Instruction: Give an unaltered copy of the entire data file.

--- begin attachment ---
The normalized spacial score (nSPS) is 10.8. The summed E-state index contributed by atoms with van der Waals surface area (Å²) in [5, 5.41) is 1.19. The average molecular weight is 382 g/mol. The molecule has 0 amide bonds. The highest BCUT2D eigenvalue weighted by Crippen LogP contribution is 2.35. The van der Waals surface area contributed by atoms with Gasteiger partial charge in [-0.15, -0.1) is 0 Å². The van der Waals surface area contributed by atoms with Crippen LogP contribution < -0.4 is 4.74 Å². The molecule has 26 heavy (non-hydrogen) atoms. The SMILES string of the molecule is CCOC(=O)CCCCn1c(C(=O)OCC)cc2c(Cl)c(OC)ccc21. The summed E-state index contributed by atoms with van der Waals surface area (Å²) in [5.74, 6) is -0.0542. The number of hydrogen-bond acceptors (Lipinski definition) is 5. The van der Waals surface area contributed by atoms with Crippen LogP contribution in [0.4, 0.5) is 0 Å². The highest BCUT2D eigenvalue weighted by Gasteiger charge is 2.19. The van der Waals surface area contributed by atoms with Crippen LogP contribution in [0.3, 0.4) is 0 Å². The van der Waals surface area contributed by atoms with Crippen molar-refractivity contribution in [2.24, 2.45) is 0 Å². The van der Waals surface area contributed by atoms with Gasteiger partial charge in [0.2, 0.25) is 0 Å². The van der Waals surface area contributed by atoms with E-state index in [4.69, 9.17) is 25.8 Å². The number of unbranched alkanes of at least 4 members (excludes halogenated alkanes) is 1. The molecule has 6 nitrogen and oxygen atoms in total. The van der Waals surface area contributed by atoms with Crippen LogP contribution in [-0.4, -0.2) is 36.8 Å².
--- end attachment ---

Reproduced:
The normalized spacial score (nSPS) is 10.8. The summed E-state index contributed by atoms with van der Waals surface area (Å²) in [5, 5.41) is 1.19. The average molecular weight is 382 g/mol. The molecule has 0 amide bonds. The highest BCUT2D eigenvalue weighted by Crippen LogP contribution is 2.35. The van der Waals surface area contributed by atoms with Gasteiger partial charge in [-0.15, -0.1) is 0 Å². The van der Waals surface area contributed by atoms with Crippen LogP contribution < -0.4 is 4.74 Å². The molecule has 26 heavy (non-hydrogen) atoms. The SMILES string of the molecule is CCOC(=O)CCCCn1c(C(=O)OCC)cc2c(Cl)c(OC)ccc21. The summed E-state index contributed by atoms with van der Waals surface area (Å²) in [5.74, 6) is -0.0542. The number of hydrogen-bond acceptors (Lipinski definition) is 5. The van der Waals surface area contributed by atoms with Crippen LogP contribution in [0.4, 0.5) is 0 Å². The highest BCUT2D eigenvalue weighted by Gasteiger charge is 2.19. The van der Waals surface area contributed by atoms with Crippen LogP contribution in [0.3, 0.4) is 0 Å². The van der Waals surface area contributed by atoms with Crippen molar-refractivity contribution in [2.24, 2.45) is 0 Å². The van der Waals surface area contributed by atoms with Gasteiger partial charge in [0.2, 0.25) is 0 Å². The van der Waals surface area contributed by atoms with E-state index in [4.69, 9.17) is 25.8 Å². The number of unbranched alkanes of at least 4 members (excludes halogenated alkanes) is 1. The molecule has 6 nitrogen and oxygen atoms in total. The van der Waals surface area contributed by atoms with Crippen LogP contribution in [-0.4, -0.2) is 36.8 Å².